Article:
BOJ at logger-heads on how much yield falls to tolerate: December summary

TOKYO (Reuters) - Bank of Japan policymakers were at logger-heads on how much they should allow bond yields to fall, as they fret over a worsening global economic outlook and the rising cost of prolonged easing, a summary of their opinions at a December rate review showed.

FILE PHOTO: A man runs past the Bank of Japan (BOJ) building in Tokyo, Japan, July 29, 2016. REUTERS/Kim Kyung-Hoon/File Photo

Some policymakers also warned that achievement of the central bank’s 2 percent inflation target could be further delayed by recent oil price falls and growing signs of weakness in Japan’s economy, the summary showed on Friday.

“Uncertainty over the global economic outlook is heightening. Given such conditions are likely to persist, risks are generally skewed to the downside,” one of the nine members of the board was quoted saying.

Others also pointed to signs of slowdown in China’s economy and the impact Sino-U.S. trade frictions is having on Japan’s business sentiment.

Japan’s long-term yields have slid to multi-month lows as investors hoard safe-haven government bonds on fears of a global slowdown, undermining the BOJ’s efforts to steepen the yield curve to give financial institutions some breathing space.

Markets are focusing on whether the BOJ will tolerate the 10-year bond yields falling to negative territory, in line with a decision it made in July to allow long-term rates to move in a range of around minus 0.2 percent to plus 0.2 percent.

“Long-term yields should be allowed to temporarily turn negative” to keep monetary policy ultra-loose, one member was quoted as saying.

“Attempting to bring interest rates back up (via market operations) would be tantamount to monetary tightening,” as recent falls in yields are driven by concerns over the global economic outlook, another member said.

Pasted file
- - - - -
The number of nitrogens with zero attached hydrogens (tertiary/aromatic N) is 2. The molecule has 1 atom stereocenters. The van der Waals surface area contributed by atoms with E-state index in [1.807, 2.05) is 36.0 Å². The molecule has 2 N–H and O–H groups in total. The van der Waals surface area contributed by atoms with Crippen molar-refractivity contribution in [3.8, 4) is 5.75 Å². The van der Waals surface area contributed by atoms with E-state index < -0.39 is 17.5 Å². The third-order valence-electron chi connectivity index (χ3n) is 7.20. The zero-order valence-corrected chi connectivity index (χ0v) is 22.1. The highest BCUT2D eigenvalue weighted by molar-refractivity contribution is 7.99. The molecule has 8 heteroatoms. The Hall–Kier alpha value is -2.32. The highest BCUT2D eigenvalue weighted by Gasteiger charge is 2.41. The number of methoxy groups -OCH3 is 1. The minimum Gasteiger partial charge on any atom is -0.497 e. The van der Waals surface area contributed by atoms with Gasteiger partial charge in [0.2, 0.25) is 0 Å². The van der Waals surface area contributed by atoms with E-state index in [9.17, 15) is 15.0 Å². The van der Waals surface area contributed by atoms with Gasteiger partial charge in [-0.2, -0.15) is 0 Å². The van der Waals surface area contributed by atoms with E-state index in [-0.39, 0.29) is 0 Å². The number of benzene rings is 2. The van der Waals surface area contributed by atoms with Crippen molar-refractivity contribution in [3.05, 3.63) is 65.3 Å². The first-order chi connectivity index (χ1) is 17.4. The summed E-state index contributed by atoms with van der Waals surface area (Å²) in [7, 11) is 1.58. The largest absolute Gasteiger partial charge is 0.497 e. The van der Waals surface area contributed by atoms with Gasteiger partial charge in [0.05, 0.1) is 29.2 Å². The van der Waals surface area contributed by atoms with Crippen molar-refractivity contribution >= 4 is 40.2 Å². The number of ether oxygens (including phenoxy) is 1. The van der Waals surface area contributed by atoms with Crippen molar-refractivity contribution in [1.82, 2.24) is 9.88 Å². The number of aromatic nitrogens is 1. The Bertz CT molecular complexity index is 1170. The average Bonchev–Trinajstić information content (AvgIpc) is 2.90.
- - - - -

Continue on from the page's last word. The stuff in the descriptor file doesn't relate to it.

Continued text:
But several others disagreed, reflecting growing worries within the BOJ its huge bond-buying is drying up market liquidity and narrowing financial institutions’ margins by pushing long-term rates too low.

“There is likely room to revise the BOJ’s market operation to some extent,” as it could keep yields sufficiently low with fewer purchases, one member was quoted as saying.

The central bank should allow yields to rise more as current ultra-low rates are straining Japan’s corporate bond market, another member said, adding that widening the bond-yield range window or shortening the duration of bonds the BOJ targets as its policy rate could be a “future option.”

At the December meeting, the BOJ kept intact its policy of guiding short-term rates at minus 0.1 percent and the 10-year bond yield around zero percent.

The BOJ is caught in a bind. With inflation distant from its target, it is forced to maintain a massive stimulus despite the negative spillovers.

Despite grumblings from the board on the worsening global economic outlook, it dwindling policy ammunition limits the ability to ramp up stimulus to prevent another recession.

Data released on Friday showed the Tokyo core consumer inflation, a leading indicator of nationwide price trends, at 0.9 percent in December.

Reporting by Leika Kihara; Editing by Chris Gallagher & Shri Navaratnam